Extraordinary find: silver service presented to Christy Mathewson in 1917 with direct descent through family to be auctioned May 3rd in Austin
AUSTIN, Texas – In 1936, the National Baseball Hall of Fame welcomed its first class of inductees – each member an immortal in his own right: Babe Ruth, Ty Cobb, Honus Wagner, Walter Johnson, and the pitching ace who played 17 seasons with the New York Giants: Christy Mathewson. Memorabilia associated with any of the “First Five” is in great demand, but Mathewson items are especially rare. It has been estimated that fewer than 100 signed photos and even fewer single-signed baseballs attributable to Mathewson are known to exist, in part because he only lived to age 45. As for mementos personally owned by the legendary right-hander, they can be found on the same shelf as hens’ teeth. Hence the excitement over a discovery with direct descent through the Mathewson family that is headed to auction on May 3rd in Austin, Texas.
Austin Auction Gallery will be offering to the highest bidder a sterling silver tea and coffee service whose tray is inscribed: “Presented To Christy Matthewson By His New York Friends, May 12th, 1917.” (Note: In what was a common error at the time, the engraver misspelled Mathewson’s surname in the inscription.)
After his 17-year tenure with the New York Giants, Mathewson was traded to the Cincinnati Reds, where he was a player, then manager. On May 12, 1917, the date engraved on the silver tray, Mathewson’s Reds played his former teammates at the Polo Grounds in New York City. On that occasion, a group of Mathewson’s friends and fans presented him with the silver service as a token of their esteem.
The day after the presentation, in the May 13, 1917 edition of The New York Sun newspaper, a sports reporter wrote about “Chris Mathewson Day” at the ballpark: “Many admirers of Big Six had chipped in and bought [Mathewson] a box of silver to decorate his sideboard. Dudley Field Malone, Collector of the Port and partriot, was the orator. Dudley said many things about Matty. He termed him the world’s greatest athlete, a man loved and revered by thousands of New Yorkers, a man who had set an ideal to the youth of America, which makes him so anxious to pummel Germans in the interest of democracy. Such was the drift of Mr. Malone’s utterances, and Matty blushed…”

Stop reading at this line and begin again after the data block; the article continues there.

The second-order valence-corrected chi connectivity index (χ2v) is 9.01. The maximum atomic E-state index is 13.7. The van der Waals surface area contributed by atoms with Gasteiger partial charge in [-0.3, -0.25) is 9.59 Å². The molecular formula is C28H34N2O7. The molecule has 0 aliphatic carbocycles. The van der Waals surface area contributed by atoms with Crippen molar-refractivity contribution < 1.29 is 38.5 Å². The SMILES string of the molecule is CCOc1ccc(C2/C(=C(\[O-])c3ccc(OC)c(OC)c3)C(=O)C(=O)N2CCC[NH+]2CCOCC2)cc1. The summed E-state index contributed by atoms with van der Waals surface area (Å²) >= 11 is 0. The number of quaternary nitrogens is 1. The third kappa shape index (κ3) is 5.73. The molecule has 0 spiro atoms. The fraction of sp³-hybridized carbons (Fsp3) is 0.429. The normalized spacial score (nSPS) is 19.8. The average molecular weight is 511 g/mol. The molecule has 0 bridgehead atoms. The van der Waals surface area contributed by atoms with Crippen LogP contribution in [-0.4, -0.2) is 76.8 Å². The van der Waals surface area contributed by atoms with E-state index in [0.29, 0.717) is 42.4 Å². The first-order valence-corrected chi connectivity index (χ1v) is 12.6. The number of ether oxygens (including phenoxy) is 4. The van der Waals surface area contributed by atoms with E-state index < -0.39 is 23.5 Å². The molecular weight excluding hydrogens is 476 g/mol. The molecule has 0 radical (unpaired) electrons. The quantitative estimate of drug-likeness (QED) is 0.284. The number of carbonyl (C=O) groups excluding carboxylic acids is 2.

The reporter’s comments referred to a previous announcement stating that Mathewson planned to enlist in the wartime military, which he did the following year. He served in France as a captain in the newly formed Chemical Service, alongside Ty Cobb. In a chemical training exercise that went wrong, Mathewson was accidentally gassed. His lungs severely compromised, the hero athlete returned home, where he subsequently caught tuberculosis. His health steadily declined, and in 1925, Mathewson died at his lakefront residence in upstate New York.
The superb Reed and Barton silver service presented to Mathewson on May 13, 1917 remained in the Mathewson/Frary family for nearly 97 years. It was recently discovered within a collection of silver in the estate of the former Lola Marguerite “Peggy” Mathewson (1920-2014), widow of Christy Mathewson Jr. Mrs. Mathewson later married renowned American painter and art educator Michael Frary (1918-2005). After Mrs. Frary passed away in January, Austin Auction Gallery was called in to assess the estate’s contents.
“In particular, there was a tremendous amount of fine art to evaluate, since Michael Frary was an astute collector throughout his lifetime,” said Ross Featherston, president and principal auctioneer at Austin Auction Gallery. “But when we saw the silver service, we realized we had something of great historical importance to the sports world.”
As it turned out, the silver service was a rare survivor of a tragedy that took the life of Christy Mathewson’s son.
“Christy Mathewson Jr died on Aug. 17, 1950, when a hot water heater exploded in his home in San Antonio, Texas. The fire destroyed nearly everything in the home, but miraculously the silver service was spared,” said Featherston.
The service remained in Peggy Mathewson Frary’s possession until her death earlier this year.
“Apparently there had been discreet attempts over the years to purchase the set, but Mrs. Frary did not want to part with it,” said Featherston.
The set weighs in at 188.24 troy ounces and is modestly estimated at $12,000-$18,000, based on its silver content. But in terms of historical significance and its inextricable connection to one of baseball’s original legends, it may well be priceless.
To contact Austin Auction Gallery, call 512-258-5479 or email firstname.lastname@example.org. Visit AAG online at www.austinauction.com.
View the fully illustrated catalog and sign up to bid absentee or live via the Internet at www.LiveAuctioneers.com.
Christy Mathewson Box Score:
In addition to being a charter inductee into the National Baseball Hall of Fame, Christy Mathewson was named to the Major League Baseball All-Century Team. His win-loss record was 373-188 with an ERA of 2.13 and 2,507 career strikeouts.